Louis Vuitton loses battle
French luxury label Louis Vuitton faced a ‘double blow’ over its use of its trademark chequerboard pattern after an EU court threw out its right to exclusively use its logo.
Celebrity-favourite Louis Vuitton had been fighting to protect its signature chequered squares since 2009.
The label uses the pattern on countless handbags, shoes and other accessories and is aggressive in its policing of counterfeit items and even has a dedicated team to stop copying of its expensive products.
But the EU General Court has now cancelled two of its registered trademarks this month after a German retailer called Nanu-Nana, based in Berlin, challenged its use.
Its dark brown and beige pattern trademark, which it registered in 1998, and a black and grey version registered in 2008 have both been cancelled by the latest ruling.
Some of its most popular handbags, including the Alma, Speedy and Neverfull handbag ranges, use the chequerboard pattern and sell for around £1000 each.
Sharon Daboul, trademark attorney at intellectual property law firm EIP told international business company Global Trader that the trademark loss is a ‘double-blow to Louis Vuitton.’
She added: ‘It can no longer claim to have a monopoly on the chequerboard pattern as applied to leather goods and bags, even if it was the first to come up with it.’
The EU ruling stated that the chequerboard pattern was just ‘basic and banal’ and composed of ‘very simple elements and that it was well-known that that feature had been commonly used with a decorative purpose in relation to various goods.’
It also said it could not be proved that the mark could be recognised as Louis Vuitton across all EU member states such as Bulgaria, Estonia, Latvia, Lithuania and Slovenia.
Other trademark experts expect Louis Vuitton to keep fighting.
Jason Rawkins, head of fashion and luxury brands at international law firm Taylor Wessing, said: ‘It's a surprising outcome given that the chequer pattern is iconic for Louis Vuitton, especially in the beige and brown colour scheme. I suspect this won't be the end of the case. Watch this space for an appeal to the European Court of Justice.’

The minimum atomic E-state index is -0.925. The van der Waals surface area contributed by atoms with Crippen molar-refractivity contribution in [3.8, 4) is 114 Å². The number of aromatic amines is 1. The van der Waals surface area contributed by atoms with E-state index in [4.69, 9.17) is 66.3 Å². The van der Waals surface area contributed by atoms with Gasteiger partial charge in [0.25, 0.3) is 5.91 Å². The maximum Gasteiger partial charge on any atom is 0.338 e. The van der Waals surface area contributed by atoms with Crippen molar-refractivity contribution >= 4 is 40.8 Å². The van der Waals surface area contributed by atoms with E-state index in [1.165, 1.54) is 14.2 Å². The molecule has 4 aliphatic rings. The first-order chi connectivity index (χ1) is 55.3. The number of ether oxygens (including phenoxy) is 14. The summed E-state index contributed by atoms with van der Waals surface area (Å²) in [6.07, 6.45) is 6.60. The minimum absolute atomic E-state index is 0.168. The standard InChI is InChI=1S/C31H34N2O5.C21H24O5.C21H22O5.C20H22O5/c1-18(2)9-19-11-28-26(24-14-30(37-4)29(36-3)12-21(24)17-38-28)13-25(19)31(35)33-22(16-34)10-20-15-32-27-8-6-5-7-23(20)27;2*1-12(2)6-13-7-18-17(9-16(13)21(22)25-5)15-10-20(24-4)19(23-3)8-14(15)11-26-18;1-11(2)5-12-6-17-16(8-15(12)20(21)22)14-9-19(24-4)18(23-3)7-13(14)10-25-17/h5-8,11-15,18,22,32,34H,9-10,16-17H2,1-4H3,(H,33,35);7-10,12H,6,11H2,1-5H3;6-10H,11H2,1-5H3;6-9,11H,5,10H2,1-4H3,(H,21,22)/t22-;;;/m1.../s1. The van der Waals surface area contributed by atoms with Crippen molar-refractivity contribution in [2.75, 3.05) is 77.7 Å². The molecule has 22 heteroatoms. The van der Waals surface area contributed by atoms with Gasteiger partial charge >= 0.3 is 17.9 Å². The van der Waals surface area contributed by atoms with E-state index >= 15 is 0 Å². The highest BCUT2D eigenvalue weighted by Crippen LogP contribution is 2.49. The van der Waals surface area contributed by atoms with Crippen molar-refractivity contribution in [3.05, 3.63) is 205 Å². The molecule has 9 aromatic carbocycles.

British luxury brand Burberry faced a similar problem in 2013 when it appealed against a decision made by Chinese authorities who cancelled the trademark protection for its famous check, the Haymarket, when used on leather goods. The case is still ongoing.
Many major brands have fought long and expensive legal battles to try to retain the exclusive use of a pattern or colour that they believe represents their brand. Cadbury tried to stop other chocolate companies using its Dairy Milk purple colour - known as Pantone 2865c. But in 2013 Swiss rival Nestle won an appeal against that earlier ruling to stop Cadbury having exclusive rights.
One of the most famous cases was designer shoe brand Christian Louboutin’s red sole shoes in the US in 2012. A US court ruled Louboutin is entitled to protect its brand against red-soled shoes made by competitor Yves Saint Laurent.
An exception to the rule is when the shoe itself is red as well. In that instance, a rival may match the colour of the sole to the colour of the shoe.